services
  • Intervention Eff. Size
  • Match Instruction with
  • aud/vis strengths .03
  • Focus on right brain-
  • left brain processing .04
  • Instruction based on
  • cultural learning sty. .00
  • Intervention Eff. Size
  • Explicit instruction
  • and prob. Solving .70 1.50
  • Comprehension
  • Strategies 1.00
  • Formative assessment
  • and graphing 1.00

Information compiled from Daniel J. Reschly,
Ph.D., Vanderbilt Univ.
18
Youre kidding! You count MEAPs!
19
What do we know about RtI?
  • Is RtI necessary?
  • Whats the evidence?
  • Is RtI effective?
  • What is the evidence?
  • Is RtI efficient?
  • What is the evidence?

In small groups, please discuss and develop the
answers to the questions above on your
worksheet.
20
Not all change is possible
  • Any given change or initiative might
  • not be supported/communicated/held accountable to
    results
  • be one more in a series or combination of
    initiatives (Christmas Tree Schools)

21
Not all change is possible.
  • Changes of any sort even though they may be
    justified in economic or technological terms
    finally succeed or fail on the basis of whether
    the people affected do things differently.
  • Bridges, 2003

22
Does RtI
  • Have commitment from leadership?
  • Have the resources (or at least the potential for
    the resources) to be successful?

Take a few minutes to identify the evidence that
the commitment and resources exist. Identify any
competing initiatives that may detract. If the
answer is no to either, how might you set the
stage for success?
23
Howdy PardnerThis school aint big enuf for the
both of them. Dealing with the issue of
competing intiatives.
Find a partner from another district or location.
Use the question guide to interview your
partner. Take notes to share.
24
Unintended consequences
  • Technology
  • Snowmobiles, computers, and cell phones
  • Environment
  • Tortillas, eggs, and global warming
  • Education
  • Your examples

25
Unintended Consequences and what to do
  • Before committing to an initiative, do your
    homework
  • Invite multiple perspectives
  • Try to think in terms of secondary impacts
  • Perform cost-benefit analyses
  • Determine proven effectiveness for your specific
    needs
  • Once decided, move decisively but realize that
    unforeseen consequences are just thatunforeseen.
    Be flexible.

26
Looking ahead
  • What are the possible unintended consequences
    of implementing RtI?
  • Take a few minutes to jot down anything you might
    have to watch out for.

27
The Good News
  • There is reliable predictability to change.

28
Predictability in the Change Process Stages of
Innovation-Decision (Rogers, 2003)
  • People who are a part of the change need
  • 1. Knowledge
  • 2. Persuasion
  • 3. Decision
  • 4. Implementation
  • 5. Confirmation

29
Knowledge
  • Individuals consciously or unconsciously avoid
    messages that are in conflict with their existing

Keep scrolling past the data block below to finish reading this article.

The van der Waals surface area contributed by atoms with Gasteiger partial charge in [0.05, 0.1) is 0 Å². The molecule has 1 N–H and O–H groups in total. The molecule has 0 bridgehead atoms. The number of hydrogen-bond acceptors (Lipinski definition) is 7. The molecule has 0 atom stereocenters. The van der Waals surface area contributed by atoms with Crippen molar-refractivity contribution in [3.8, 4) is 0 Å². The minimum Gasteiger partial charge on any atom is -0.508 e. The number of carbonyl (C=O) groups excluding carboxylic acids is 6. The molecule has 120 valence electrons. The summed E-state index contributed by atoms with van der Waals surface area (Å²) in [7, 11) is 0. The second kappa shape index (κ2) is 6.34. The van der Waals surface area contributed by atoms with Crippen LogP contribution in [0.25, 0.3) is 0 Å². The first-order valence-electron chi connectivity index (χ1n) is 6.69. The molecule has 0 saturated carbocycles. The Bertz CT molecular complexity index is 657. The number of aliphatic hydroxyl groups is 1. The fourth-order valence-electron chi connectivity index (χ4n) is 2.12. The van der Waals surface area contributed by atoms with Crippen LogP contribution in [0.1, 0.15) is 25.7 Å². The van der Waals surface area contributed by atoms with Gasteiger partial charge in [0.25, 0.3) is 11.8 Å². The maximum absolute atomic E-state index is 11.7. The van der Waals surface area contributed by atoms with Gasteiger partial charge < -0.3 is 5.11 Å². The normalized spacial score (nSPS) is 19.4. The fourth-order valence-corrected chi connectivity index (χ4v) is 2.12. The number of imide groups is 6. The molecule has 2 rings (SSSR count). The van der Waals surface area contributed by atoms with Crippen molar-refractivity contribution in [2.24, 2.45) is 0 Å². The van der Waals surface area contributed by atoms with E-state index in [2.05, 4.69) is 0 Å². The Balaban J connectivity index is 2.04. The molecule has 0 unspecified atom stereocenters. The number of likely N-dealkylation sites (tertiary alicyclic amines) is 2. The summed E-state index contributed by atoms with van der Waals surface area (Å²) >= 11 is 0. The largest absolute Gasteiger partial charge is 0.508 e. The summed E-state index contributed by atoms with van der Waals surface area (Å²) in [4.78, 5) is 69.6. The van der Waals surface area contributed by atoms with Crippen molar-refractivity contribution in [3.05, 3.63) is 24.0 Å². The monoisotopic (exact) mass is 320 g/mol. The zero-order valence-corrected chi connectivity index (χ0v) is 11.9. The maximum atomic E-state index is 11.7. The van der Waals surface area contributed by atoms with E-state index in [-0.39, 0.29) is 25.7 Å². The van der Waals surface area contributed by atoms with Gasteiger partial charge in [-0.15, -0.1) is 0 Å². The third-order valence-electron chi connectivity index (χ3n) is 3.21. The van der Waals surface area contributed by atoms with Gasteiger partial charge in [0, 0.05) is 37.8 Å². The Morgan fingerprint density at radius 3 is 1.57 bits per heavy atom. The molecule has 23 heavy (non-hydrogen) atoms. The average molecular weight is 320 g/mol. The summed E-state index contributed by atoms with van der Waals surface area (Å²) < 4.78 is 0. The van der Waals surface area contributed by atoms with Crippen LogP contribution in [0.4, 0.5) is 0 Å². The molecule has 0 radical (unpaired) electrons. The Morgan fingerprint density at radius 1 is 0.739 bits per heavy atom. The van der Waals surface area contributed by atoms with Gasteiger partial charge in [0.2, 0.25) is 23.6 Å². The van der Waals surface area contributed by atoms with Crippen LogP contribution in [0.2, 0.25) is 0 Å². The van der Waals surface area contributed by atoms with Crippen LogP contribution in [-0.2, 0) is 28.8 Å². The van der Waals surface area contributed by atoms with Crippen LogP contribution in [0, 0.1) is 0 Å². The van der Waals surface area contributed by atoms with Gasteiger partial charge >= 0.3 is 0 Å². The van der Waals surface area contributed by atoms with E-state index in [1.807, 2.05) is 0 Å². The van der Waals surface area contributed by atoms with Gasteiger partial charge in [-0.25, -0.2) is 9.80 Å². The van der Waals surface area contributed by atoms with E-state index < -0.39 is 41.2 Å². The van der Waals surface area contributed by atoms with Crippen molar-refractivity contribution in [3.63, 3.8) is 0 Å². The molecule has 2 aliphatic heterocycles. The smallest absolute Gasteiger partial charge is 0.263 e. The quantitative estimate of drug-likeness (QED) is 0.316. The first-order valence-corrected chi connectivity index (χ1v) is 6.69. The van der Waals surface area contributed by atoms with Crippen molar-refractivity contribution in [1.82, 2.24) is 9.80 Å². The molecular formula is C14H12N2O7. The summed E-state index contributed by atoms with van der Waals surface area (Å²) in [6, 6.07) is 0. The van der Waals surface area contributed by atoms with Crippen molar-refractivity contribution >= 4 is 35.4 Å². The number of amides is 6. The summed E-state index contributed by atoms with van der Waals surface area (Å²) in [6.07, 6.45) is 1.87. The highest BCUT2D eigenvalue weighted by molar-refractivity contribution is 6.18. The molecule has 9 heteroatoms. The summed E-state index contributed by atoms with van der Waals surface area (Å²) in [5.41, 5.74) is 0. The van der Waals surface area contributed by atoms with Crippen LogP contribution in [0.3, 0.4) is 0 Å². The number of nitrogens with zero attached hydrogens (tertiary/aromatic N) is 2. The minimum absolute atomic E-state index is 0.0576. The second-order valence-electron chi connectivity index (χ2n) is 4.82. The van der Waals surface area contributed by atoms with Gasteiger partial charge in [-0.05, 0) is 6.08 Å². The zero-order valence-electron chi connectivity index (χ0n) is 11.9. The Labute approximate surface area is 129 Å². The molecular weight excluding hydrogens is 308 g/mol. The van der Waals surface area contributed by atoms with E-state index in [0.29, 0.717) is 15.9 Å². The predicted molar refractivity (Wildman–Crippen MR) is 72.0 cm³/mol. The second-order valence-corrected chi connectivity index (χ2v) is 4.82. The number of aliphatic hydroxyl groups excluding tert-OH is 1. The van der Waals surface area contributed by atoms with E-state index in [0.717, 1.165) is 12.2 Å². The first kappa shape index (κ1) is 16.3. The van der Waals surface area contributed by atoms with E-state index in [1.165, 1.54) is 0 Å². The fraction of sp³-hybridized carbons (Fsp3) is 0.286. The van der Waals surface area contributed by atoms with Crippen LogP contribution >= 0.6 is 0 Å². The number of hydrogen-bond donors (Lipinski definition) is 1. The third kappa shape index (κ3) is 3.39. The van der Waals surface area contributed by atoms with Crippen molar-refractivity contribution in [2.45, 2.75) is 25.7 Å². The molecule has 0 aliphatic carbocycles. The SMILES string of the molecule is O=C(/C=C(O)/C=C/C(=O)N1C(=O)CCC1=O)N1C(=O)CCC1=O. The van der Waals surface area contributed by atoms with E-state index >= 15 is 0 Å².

predispositions
  • Selective Exposure
  • (Individuals) seldom expose themselves to
    messages about an innovation unless they first
    feel a need for the innovation perceive it as
    relevant and consistent with their attitudes and
    beliefs.
  • Selective Perception

Rogers, 2003
30
Knowledge
  • Awareness Knowledge information that an
    innovation exists
  • How-to Knowledge information necessary to use
    an innovation properly
  • Principles Knowledge information dealing with
    the functioning principles underlying how a
    principle works

31
Knowledge
  • Change agents could perhaps play their most
    distinctive and important role in the
    innovation-decision process if they concentrate
    on the how-to knowledge.
  • Consideration of a new idea does not go beyond
    the knowledge function if an individual does not
    define the information as relevant to his or her
    situation, or if sufficient knowledge is not
    obtained

Rogers, 2003
32
Persuasion
  • At the persuasion stage, people seek messages
    that reduce uncertainty about an innovations
    expected consequences. (Rogers, 2003)
  • Sometimes it is necessary for change agents to
    create a demand for the change by creating a
    discontent with the current reality and
    developing a vision of a more attractive
    reality. (McREL, 2006)

33
Decision
  • Individual or group engages in activities that
    lead to a choice to adopt or reject an innovation
  • Most individuals do not adopt an innovation
    without first trying it out on a probationary
    basis to determine its usefulness in their own
    situation.
  • A demonstration or pilot site can be quite
    effective in speeding up the diffusion process.

34
Implementation
  • Involves overt behavior change as the new idea is
    actually put into practice
  • Reinvention (changes or modifications to an
    innovation by the users)
  • Pros
  • Faster rate of adoption
  • Higher degree of sustainability
  • Cons
  • Loss of integrity of implementation
  • Could lead to ineffective practice in terms of
    outcomes

35
Confirmation
  • Humans often seek to get rid of the discomfort of
    change by confirming their new direction or
    behavior.
  • Data can serve as the evidence that the change
    was either positive or negative.

36
Activity The Principal as the Change Agent
  • Read the scenario.
  • Find evidence of each of the five stages of the
    innovation-decision process.
  1. Knowledge
  2. Persuasion